Behind the Car Sales Boom: Piles of Cash on the Hoodby
The economy may be having a car sales party, but automakers are spiking the punch. U.S. auto incentives in May jumped to 8 percent of market value—or almost $2,500 per vehicle—marking the highest level in about two years, according to data released Tuesday by Edmunds.com.
Car companies are squeezing margin for volume, which is great for buyers and not necessarily a bad thing for shareholders. “It’s all part of keeping things chugging along,” says Edmunds.com analyst Jeremy Acevedo. During the dark days of the recession when consumer confidence was running on fumes, carmakers were offering about 10 percent of vehicle value to get buyers onto lots.
The problem is that increasingly rich incentives aren’t moving the needle much on sales. The pace of car-buying, while brisk, hasn’t changed much since November when the country was on an annual pace of 15.46 million light-vehicle sales. That figure had trickled down to 15.24 million in May, even as incentive deals have been getting sweeter all the while. In recent weeks, meanwhile, Nissan also cut the sticker price on a number of models while Volkswagen rolled out a new lease program that lets customers drive off without paying cash upfront.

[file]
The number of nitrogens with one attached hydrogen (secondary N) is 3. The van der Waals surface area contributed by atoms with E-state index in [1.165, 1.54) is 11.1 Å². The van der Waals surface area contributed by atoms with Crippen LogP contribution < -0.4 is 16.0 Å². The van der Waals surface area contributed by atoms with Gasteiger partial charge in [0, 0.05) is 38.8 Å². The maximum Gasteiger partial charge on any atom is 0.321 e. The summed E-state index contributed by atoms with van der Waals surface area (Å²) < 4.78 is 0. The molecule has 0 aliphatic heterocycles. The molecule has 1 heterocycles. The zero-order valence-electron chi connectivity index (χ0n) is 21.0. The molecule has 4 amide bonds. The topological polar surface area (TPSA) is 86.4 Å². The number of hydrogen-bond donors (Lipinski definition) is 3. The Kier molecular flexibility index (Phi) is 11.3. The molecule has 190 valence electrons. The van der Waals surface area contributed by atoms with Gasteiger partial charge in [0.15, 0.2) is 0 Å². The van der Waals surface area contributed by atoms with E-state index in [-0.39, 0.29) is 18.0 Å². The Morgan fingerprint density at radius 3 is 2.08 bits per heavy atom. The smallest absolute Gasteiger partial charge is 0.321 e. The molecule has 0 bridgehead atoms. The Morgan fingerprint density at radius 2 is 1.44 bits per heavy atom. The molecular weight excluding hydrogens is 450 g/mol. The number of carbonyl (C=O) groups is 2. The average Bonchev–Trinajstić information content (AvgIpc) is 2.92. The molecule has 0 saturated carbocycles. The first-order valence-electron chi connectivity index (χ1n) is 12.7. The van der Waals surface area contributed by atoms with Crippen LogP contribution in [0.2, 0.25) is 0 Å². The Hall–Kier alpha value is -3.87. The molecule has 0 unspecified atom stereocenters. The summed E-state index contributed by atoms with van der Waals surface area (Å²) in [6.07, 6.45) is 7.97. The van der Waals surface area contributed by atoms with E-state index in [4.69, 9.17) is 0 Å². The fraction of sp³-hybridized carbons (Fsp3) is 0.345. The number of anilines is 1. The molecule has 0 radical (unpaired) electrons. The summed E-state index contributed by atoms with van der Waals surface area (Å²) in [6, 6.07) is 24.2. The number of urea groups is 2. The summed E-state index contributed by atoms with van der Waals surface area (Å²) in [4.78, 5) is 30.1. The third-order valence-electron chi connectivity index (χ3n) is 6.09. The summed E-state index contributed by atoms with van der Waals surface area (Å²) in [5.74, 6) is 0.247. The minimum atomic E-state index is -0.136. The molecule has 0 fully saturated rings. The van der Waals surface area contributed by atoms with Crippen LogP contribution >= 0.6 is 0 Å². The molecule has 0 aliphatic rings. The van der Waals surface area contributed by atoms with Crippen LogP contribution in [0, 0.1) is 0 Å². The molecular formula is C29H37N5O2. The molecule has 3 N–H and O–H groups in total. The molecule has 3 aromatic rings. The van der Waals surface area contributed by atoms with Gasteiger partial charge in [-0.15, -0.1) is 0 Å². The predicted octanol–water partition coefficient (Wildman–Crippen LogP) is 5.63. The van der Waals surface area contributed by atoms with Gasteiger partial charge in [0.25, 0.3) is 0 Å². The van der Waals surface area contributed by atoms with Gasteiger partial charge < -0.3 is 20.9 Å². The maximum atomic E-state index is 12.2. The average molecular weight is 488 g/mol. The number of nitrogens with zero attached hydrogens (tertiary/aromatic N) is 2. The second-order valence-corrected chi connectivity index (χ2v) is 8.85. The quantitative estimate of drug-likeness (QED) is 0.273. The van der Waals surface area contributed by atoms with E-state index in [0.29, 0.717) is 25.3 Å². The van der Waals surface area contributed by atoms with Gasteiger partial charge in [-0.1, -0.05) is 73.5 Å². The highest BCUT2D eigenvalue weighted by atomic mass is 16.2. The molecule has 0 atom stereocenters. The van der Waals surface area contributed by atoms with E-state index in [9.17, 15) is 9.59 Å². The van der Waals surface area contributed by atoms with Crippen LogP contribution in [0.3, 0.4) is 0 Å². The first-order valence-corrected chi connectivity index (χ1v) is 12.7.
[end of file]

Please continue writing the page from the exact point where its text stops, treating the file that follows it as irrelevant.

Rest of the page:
Detroit’s Big Three have been particularly generous. Chrysler offered incentives worth 10.3 percent of vehicle value last month, second only to Mitsubishi, which has more freedom to squeeze profit margins given the weak yen. General Motors’ incentive rate was about 10 percent, in part because of cash offers of $500 to $750 per Chevrolet over the Memorial Day period. Ford has been offering almost 9 percent off market value.
Acevedo says a focus on truck sales may have driven incentives higher. “They are more expensive vehicles, and buyers always really count on some kind of cash on the hood,” he says. The offers could get even sweeter this summer when dealers need to make room for 2014 models that will roll onto lots in September.